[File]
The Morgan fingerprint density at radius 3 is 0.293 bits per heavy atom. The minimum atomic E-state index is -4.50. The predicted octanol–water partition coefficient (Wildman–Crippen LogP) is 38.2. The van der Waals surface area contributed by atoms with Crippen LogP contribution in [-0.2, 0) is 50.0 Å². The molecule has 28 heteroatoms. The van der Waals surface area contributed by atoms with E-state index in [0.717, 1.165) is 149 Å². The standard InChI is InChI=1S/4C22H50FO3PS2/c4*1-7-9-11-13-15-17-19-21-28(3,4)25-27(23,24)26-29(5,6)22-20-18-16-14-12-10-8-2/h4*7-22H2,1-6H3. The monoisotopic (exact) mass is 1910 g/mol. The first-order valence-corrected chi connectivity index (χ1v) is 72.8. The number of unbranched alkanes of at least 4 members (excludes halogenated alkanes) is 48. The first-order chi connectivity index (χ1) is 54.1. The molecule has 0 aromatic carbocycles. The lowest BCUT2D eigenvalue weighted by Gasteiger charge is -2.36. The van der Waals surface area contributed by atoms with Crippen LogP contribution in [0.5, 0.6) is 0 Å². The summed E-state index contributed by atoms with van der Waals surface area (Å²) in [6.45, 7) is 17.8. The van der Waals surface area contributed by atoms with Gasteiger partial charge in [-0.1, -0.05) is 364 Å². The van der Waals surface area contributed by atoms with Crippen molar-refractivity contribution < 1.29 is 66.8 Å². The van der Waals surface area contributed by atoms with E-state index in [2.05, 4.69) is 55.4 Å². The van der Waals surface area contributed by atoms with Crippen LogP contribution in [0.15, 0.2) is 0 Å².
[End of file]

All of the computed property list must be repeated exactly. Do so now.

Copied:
The Morgan fingerprint density at radius 3 is 0.293 bits per heavy atom. The minimum atomic E-state index is -4.50. The predicted octanol–water partition coefficient (Wildman–Crippen LogP) is 38.2. The van der Waals surface area contributed by atoms with Crippen LogP contribution in [-0.2, 0) is 50.0 Å². The molecule has 28 heteroatoms. The van der Waals surface area contributed by atoms with E-state index in [0.717, 1.165) is 149 Å². The standard InChI is InChI=1S/4C22H50FO3PS2/c4*1-7-9-11-13-15-17-19-21-28(3,4)25-27(23,24)26-29(5,6)22-20-18-16-14-12-10-8-2/h4*7-22H2,1-6H3. The monoisotopic (exact) mass is 1910 g/mol. The first-order valence-corrected chi connectivity index (χ1v) is 72.8. The number of unbranched alkanes of at least 4 members (excludes halogenated alkanes) is 48. The first-order chi connectivity index (χ1) is 54.1. The molecule has 0 aromatic carbocycles. The lowest BCUT2D eigenvalue weighted by Gasteiger charge is -2.36. The van der Waals surface area contributed by atoms with Crippen LogP contribution in [0.5, 0.6) is 0 Å². The summed E-state index contributed by atoms with van der Waals surface area (Å²) in [6.45, 7) is 17.8. The van der Waals surface area contributed by atoms with Gasteiger partial charge in [-0.1, -0.05) is 364 Å². The van der Waals surface area contributed by atoms with Crippen molar-refractivity contribution < 1.29 is 66.8 Å². The van der Waals surface area contributed by atoms with E-state index in [2.05, 4.69) is 55.4 Å². The van der Waals surface area contributed by atoms with Crippen LogP contribution in [0.15, 0.2) is 0 Å².